Monorail Cat refers to a photo fad in which cats on railings, banisters or other thin platforms resemble a monorail trains. The photographs are based on an early viral photo of a cat lying on the metal frame of a mirror with its legs tucked inward, causing it to resemble a monorail.
While it is more likely that Monorail Cat was one of the first products of /b/'s Caturday, the earliest known instance of monorail cat was posted on the website Catmas on November 2nd, 2006. The picture (shown below) features a cat resting on over a metal-framed mirror with its legs tucked inward, which makes the cat look like a monorail. The post was captioned, "It's been a while since we've posted a cat picture, but we're back!"
That day, YTMND  user Cataclaw posted a gif of the Monorail Cat set to music. The post received more than 80,000 views as of November 2017. Additionally, on November 2nd, Cataclaw posted gif entitled "Monorail Cat not amused," which featured the cat "derailing" and received more than 18,000 views as of November 2017. More versions appeared on YTMND, including:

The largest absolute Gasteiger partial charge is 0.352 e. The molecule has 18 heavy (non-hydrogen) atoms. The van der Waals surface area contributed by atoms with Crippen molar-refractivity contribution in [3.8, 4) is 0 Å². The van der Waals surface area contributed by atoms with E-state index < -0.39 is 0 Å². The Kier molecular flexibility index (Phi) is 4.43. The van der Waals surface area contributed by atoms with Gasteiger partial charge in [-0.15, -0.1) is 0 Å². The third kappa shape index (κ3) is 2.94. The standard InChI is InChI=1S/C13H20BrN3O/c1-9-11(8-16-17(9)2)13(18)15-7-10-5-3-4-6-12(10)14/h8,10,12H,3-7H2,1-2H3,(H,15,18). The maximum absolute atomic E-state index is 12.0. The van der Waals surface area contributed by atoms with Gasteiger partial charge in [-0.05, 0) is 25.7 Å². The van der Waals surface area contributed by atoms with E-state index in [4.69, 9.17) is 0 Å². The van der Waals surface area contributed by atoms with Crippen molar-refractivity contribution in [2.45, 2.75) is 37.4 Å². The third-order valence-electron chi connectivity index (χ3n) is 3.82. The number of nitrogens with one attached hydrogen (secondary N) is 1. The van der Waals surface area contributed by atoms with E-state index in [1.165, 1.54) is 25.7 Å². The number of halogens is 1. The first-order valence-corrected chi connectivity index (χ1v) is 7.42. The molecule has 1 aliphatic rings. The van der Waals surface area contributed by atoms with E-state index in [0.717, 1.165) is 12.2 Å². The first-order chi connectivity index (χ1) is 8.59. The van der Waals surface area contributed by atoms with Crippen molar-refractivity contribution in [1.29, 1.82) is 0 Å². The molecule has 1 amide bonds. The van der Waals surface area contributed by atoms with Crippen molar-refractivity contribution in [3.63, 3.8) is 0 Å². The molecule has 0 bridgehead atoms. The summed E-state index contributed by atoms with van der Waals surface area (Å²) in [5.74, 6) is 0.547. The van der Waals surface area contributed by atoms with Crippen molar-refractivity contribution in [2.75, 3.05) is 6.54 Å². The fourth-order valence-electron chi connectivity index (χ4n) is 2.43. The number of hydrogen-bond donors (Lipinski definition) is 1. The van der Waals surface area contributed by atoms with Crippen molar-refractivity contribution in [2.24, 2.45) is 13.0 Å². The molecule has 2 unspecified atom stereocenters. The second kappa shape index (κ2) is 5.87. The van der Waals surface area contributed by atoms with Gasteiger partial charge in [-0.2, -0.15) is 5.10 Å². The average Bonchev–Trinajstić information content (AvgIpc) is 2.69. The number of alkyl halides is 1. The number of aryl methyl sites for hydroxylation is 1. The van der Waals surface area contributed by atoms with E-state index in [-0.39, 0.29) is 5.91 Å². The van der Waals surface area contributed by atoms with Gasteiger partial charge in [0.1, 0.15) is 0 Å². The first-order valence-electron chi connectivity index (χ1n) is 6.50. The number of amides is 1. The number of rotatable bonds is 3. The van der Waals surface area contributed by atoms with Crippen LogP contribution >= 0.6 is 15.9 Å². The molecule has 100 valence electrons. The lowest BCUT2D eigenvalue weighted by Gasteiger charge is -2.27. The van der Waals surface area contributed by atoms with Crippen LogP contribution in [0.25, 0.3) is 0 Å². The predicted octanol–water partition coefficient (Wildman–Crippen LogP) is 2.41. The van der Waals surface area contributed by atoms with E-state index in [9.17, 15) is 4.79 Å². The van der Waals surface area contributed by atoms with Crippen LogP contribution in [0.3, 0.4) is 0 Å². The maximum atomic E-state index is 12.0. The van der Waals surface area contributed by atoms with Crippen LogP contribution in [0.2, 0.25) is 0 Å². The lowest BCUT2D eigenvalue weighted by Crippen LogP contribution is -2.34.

One month later, Catmas posted a gif version of Monorail cat in which the cat moves like a train. The gif (shown below) also includes the text "Monorail cat has left the station."
On December 19th, 2006, the website MonorailCat.com was registered.
Two months later, on January 12th, 2007, the picture first appeared on ICanHazACheezburger, where it became a popular LOLcat. Many pictures are submitted to the site having to do with a monorail cat or dog. Now it is one of the most famous lolcats around.
Monorail cat shirts were later printed by CafePress t-shirt (shown below).
Additionally, if you type "monorail cat" into the game Scribblenauts, you will get a ""weird hidden object."
On October 14th, 2017, Twitter  user @madaomax7 posted a picture of Monorail Cat on a wooden banister with the caption "ネコバスじゃなくて、ネコモノレール？" (translation: Not a cat bus, cat monorail?) The post (shown below) received more than 550 retweets and 1,500 likes in three weeks.
Following this tweet, other Twitter users began posting pictures of their cats in similar positions (examples below, left and center, respectively.
Later that month, Twitter user @zboah tweeted the picture next to a picture of a monorail. The post (shown below, right) received more than 30,000 retweets and 36,000 likes in two days.
On October 31st, Twitter published a Moments page about the return of the meme.
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